I’ve heard so much about Jhumpa Lahiri in recent years, from praise for her debut (Pulitzer Prize-winning) collection of stories, Interpreter of Maladies, to the film adaptation of her novel The Namesake, that it was only a matter of time before I took the plunge. The publication of a new collection of stories in a fine edition and praise by trusted commenters on this blog, was the kick in the backside I needed.
The epigraph, and title, of Unaccustomed Earth comes from Nathaniel Hawthorne’s ‘The Custom-House’:
Human nature will not flourish, any more than a potato, if it be planted and replanted, for too long a series of generations, in the same worn-out soil. My children have had other birthplaces, and, so far as their fortunes may be within my control, shall strike their roots into unaccustomed earth.
It’s perfect for the book: here are eight stories of people who struck their roots into unaccustomed earth, either themselves or by their parents: typically Indian roots in America, sometimes via England (as in the case of Lahiri’s own parents). Contrary to Hawthorne’s prescription, not all of them are thriving.
All this is beautifully illustrated in the title story, the longest in the book at almost 60 pages. Here Ruma, in her late 30s, struggles to balance independence and family loyalty when her widowed father comes to visit.
“You’re always welcome here, Baba,” she’d told her father on the phone. “You know you don’t have to ask.” Her mother would not have asked. “We’re coming to see you in July,” she would have informed Ruma, the plane tickets already in hand. There had been a time in her life when such presumptuousness would have angered Ruma. She missed it now.
What Lahiri does so well in the story ‘Unaccustomed Earth’ is present people who are perfectly individual yet utterly recognisable, particular to their culture but universal in their character. She really does have families down pat. She knows how a father is never quite the same as a mother: “[Ruma] had never been able to confront her father freely, the way she used to fight with her mother. Somehow, she feared that any difference of opinion would chip away at the already frail bond that existed between them.” She understands the greatest unrequited love of all, that of parents for their children, when she expertly slips into the mind of Ruma’s father (who has a few surprises in store for his daughter too in the course of the story), who remembers how “tormented” he had been by his growing children’s appetite for independence:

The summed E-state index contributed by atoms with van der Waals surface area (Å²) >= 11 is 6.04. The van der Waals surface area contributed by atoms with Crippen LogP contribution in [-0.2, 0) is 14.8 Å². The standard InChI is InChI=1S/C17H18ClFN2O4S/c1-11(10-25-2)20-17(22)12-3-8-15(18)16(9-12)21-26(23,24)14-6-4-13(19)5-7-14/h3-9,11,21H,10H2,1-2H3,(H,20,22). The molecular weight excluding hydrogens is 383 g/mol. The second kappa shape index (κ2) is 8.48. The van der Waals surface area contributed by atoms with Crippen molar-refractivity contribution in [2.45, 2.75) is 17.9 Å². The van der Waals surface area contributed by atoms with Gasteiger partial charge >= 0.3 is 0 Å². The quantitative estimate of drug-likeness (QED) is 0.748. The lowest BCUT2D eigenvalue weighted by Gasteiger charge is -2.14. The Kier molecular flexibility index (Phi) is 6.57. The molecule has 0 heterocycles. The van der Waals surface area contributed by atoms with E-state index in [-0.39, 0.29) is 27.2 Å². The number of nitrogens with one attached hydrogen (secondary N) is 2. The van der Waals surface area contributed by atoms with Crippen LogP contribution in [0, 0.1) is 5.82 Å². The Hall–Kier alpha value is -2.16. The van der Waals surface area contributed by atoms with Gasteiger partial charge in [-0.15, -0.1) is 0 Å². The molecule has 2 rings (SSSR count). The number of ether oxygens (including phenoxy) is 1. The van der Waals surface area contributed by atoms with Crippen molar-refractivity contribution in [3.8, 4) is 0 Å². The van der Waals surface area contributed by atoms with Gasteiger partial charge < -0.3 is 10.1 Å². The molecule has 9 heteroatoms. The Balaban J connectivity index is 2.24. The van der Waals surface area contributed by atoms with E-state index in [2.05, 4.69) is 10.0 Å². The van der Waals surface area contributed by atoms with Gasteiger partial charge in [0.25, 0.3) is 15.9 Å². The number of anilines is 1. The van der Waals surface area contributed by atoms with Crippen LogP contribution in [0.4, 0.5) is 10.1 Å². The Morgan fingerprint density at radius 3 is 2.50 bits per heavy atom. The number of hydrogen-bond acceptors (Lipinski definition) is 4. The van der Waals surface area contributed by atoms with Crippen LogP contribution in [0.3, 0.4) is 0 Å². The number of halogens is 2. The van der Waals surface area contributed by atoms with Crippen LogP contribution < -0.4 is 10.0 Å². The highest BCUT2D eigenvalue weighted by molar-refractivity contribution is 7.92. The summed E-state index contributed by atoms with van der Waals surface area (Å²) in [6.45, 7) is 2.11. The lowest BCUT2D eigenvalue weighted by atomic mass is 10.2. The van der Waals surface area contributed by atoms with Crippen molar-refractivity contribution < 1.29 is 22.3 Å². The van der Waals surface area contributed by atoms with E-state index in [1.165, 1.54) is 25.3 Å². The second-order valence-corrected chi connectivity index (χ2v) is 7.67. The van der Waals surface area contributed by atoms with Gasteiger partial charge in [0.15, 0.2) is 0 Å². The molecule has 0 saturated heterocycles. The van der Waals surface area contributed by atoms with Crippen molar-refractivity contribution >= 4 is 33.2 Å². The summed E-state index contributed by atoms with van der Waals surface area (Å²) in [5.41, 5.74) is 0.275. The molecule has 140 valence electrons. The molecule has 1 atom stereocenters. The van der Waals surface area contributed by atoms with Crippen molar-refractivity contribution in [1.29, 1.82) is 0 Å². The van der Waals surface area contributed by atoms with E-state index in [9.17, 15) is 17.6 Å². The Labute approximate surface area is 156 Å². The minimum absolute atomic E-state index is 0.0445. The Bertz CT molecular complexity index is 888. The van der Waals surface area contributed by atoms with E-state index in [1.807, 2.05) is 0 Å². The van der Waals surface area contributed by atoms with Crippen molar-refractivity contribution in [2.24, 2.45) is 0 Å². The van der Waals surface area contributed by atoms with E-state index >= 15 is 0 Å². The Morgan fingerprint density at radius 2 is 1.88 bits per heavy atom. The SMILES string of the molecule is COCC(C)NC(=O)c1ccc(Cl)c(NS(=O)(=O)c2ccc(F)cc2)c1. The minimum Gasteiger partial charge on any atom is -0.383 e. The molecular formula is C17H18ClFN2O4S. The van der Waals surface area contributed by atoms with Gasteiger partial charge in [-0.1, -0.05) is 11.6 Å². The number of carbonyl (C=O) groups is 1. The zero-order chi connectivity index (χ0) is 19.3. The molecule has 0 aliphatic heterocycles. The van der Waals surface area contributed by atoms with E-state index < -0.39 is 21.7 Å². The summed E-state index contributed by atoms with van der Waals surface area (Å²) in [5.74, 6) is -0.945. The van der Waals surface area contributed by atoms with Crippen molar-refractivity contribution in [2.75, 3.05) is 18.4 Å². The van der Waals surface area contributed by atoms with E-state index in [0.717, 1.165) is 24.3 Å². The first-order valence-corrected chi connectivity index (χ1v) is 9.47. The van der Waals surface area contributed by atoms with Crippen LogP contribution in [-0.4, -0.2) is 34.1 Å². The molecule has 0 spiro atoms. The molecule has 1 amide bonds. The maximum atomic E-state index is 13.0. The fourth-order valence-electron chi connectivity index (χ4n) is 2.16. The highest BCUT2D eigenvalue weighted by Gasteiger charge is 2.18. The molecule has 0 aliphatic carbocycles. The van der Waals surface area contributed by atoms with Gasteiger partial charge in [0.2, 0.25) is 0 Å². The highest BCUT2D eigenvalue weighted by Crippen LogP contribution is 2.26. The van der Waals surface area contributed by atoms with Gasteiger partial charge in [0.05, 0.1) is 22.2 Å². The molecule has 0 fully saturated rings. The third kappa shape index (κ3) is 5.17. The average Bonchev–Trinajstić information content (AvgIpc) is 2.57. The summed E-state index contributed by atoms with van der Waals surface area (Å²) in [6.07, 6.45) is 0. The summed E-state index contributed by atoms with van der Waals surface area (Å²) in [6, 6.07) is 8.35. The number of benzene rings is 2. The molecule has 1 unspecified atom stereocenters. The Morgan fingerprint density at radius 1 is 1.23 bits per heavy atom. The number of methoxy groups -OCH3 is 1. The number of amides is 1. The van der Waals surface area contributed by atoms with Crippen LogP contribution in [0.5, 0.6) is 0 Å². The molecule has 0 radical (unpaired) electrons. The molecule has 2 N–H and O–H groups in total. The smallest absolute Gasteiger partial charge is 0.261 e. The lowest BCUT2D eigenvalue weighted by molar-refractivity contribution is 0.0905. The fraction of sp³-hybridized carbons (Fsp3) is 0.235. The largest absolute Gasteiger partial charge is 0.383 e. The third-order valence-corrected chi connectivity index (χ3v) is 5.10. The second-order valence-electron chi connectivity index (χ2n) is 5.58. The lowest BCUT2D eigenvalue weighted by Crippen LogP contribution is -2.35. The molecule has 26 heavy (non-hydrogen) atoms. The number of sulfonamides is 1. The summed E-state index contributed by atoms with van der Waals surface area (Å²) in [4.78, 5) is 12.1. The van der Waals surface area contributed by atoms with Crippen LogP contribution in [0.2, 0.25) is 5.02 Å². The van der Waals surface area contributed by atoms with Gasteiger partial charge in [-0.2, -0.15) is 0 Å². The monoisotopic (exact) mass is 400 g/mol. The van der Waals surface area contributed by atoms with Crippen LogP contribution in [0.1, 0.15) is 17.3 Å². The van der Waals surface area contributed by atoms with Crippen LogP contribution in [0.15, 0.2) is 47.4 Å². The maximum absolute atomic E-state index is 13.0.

That loss was in store for Ruma, too; her children would become strangers, avoiding her. And because she was his child he wanted to protect her from that, as he had tried throughout his life to protect her from so many things. He wanted to shield her from the deterioration that inevitably took place in the course of a marriage, and from the conclusion that he sometimes feared was true: that the entire enterprise of having a family, of putting children on this earth, as gratifying as it sometimes felt, was flawed from the start.
(In a later story, another parent is “plagued by his daughters’ vulnerability,” without seeing his own.) Loss and frustration takes a more familiar form in ‘Hell-Heaven’, a contender with ‘Unaccustomed Earth’ for strongest in the book. Here we have not only a tale of unspoken love which keeps its powder dry right up to the last page – and then catches fire – but the recurring question of belonging. Just as Ruma in the opening story cannot understand her father’s handwritten postcards (“her own Bengali was slipping from her”), here the daughter-narrator protests when her parents make her wear a shalwar kameez, making her American friends “assume … that I had more in common with other Bengalis than with them,” whereas she feels herself to be not only her mother’s daughter “but a child of America as well.”
If I had a criticism of these early stories, all of which are superb, it’s that I would have liked some balance of emphasis on the older generation, those who feel less attached to America and more of a pull with their homeland. We get this only a little, with Ruma’s father in the title story.
The later stories delighted me less. ‘Nobody’s Business’ seems too glib and clever with its tale of housemates, dodgy boyfriends and mysterious callers (though it’s a measure of how well Lahiri executes her effects elsewhere that this story would have pride of place in many other authors’ collections). The three linked stories which close the book, under the umbrella title ‘Hema and Kaushik,’ somehow failed to engage me at all, putting me off partly I suspect with the first story’s curious use of first/second person narrative. This may have been a simple case of story fatigue on my part – 330 pages of stories is somehow more demanding than a novel the same length – and I did wonder if some of the stories should have been shorter. The stories in Unaccustomed Earth average 40 to 50 pages each, which for me makes it a struggle to read each in a sitting (surely the means for getting the best out of any story). I see that Lahiri’s previous collection managed to fit nine stories into 200 pages, so the stories were half the length of these. One commenter did recommend reading the closing trilogy first, and that might have helped. Meanwhile, I’ll be grateful for the considerable – the unaccustomed – pleasure I had from it, and try that reverse order next time around.